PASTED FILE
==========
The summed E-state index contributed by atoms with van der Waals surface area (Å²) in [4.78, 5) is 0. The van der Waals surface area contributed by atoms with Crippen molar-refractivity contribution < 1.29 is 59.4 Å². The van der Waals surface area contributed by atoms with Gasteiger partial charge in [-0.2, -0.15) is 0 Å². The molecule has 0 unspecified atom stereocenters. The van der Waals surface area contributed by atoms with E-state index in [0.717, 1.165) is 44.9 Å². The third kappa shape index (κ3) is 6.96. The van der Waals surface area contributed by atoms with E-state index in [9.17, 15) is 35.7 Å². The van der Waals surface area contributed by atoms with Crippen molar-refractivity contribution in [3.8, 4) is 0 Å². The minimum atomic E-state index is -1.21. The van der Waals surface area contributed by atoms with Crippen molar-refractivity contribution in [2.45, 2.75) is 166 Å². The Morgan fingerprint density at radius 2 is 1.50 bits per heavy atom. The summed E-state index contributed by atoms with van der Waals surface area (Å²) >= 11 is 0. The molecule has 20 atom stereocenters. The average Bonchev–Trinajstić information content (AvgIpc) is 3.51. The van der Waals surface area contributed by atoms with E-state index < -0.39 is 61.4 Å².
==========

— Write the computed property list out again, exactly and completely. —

The summed E-state index contributed by atoms with van der Waals surface area (Å²) in [4.78, 5) is 0. The van der Waals surface area contributed by atoms with Crippen molar-refractivity contribution < 1.29 is 59.4 Å². The van der Waals surface area contributed by atoms with Gasteiger partial charge in [-0.2, -0.15) is 0 Å². The molecule has 0 unspecified atom stereocenters. The van der Waals surface area contributed by atoms with E-state index in [0.717, 1.165) is 44.9 Å². The third kappa shape index (κ3) is 6.96. The van der Waals surface area contributed by atoms with E-state index in [9.17, 15) is 35.7 Å². The van der Waals surface area contributed by atoms with Crippen molar-refractivity contribution in [3.8, 4) is 0 Å². The minimum atomic E-state index is -1.21. The van der Waals surface area contributed by atoms with Crippen molar-refractivity contribution in [2.45, 2.75) is 166 Å². The Morgan fingerprint density at radius 2 is 1.50 bits per heavy atom. The summed E-state index contributed by atoms with van der Waals surface area (Å²) >= 11 is 0. The molecule has 20 atom stereocenters. The average Bonchev–Trinajstić information content (AvgIpc) is 3.51. The van der Waals surface area contributed by atoms with E-state index < -0.39 is 61.4 Å².